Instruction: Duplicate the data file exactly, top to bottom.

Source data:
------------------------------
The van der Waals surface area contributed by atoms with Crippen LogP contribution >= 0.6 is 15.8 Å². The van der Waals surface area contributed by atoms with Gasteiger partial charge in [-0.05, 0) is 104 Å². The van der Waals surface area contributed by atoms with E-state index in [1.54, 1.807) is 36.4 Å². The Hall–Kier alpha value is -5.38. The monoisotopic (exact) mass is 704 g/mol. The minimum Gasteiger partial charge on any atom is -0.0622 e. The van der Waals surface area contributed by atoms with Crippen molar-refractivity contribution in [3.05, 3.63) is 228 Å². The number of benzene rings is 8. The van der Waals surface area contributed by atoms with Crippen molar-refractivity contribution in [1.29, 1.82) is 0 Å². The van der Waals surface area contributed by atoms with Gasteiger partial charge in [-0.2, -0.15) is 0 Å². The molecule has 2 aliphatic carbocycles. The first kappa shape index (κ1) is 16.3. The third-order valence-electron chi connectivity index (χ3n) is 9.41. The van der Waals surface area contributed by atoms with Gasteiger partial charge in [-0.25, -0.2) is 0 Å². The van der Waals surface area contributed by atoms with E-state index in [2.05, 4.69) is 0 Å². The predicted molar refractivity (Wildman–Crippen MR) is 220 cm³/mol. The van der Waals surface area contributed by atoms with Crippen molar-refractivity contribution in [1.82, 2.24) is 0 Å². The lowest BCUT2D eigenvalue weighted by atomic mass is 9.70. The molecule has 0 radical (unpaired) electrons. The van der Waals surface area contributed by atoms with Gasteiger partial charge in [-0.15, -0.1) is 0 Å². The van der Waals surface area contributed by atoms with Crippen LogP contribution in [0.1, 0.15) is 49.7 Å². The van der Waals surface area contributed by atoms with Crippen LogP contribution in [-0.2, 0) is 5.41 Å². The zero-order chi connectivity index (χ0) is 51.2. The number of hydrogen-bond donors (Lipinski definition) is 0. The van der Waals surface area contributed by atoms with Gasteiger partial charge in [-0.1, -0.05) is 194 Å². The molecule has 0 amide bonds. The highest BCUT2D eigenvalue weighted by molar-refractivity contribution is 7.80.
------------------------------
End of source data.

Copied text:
The van der Waals surface area contributed by atoms with Crippen LogP contribution >= 0.6 is 15.8 Å². The van der Waals surface area contributed by atoms with Gasteiger partial charge in [-0.05, 0) is 104 Å². The van der Waals surface area contributed by atoms with E-state index in [1.54, 1.807) is 36.4 Å². The Hall–Kier alpha value is -5.38. The monoisotopic (exact) mass is 704 g/mol. The minimum Gasteiger partial charge on any atom is -0.0622 e. The van der Waals surface area contributed by atoms with Crippen molar-refractivity contribution in [3.05, 3.63) is 228 Å². The number of benzene rings is 8. The van der Waals surface area contributed by atoms with Crippen molar-refractivity contribution in [1.29, 1.82) is 0 Å². The van der Waals surface area contributed by atoms with Gasteiger partial charge in [-0.2, -0.15) is 0 Å². The molecule has 2 aliphatic carbocycles. The first kappa shape index (κ1) is 16.3. The third-order valence-electron chi connectivity index (χ3n) is 9.41. The van der Waals surface area contributed by atoms with Gasteiger partial charge in [-0.25, -0.2) is 0 Å². The van der Waals surface area contributed by atoms with E-state index in [2.05, 4.69) is 0 Å². The predicted molar refractivity (Wildman–Crippen MR) is 220 cm³/mol. The van der Waals surface area contributed by atoms with Crippen molar-refractivity contribution in [1.82, 2.24) is 0 Å². The lowest BCUT2D eigenvalue weighted by atomic mass is 9.70. The molecule has 0 radical (unpaired) electrons. The van der Waals surface area contributed by atoms with Gasteiger partial charge in [-0.15, -0.1) is 0 Å². The van der Waals surface area contributed by atoms with Crippen LogP contribution in [0.1, 0.15) is 49.7 Å². The van der Waals surface area contributed by atoms with Crippen LogP contribution in [-0.2, 0) is 5.41 Å². The zero-order chi connectivity index (χ0) is 51.2. The number of hydrogen-bond donors (Lipinski definition) is 0. The van der Waals surface area contributed by atoms with Gasteiger partial charge in [-0.1, -0.05) is 194 Å². The molecule has 0 amide bonds. The highest BCUT2D eigenvalue weighted by molar-refractivity contribution is 7.80.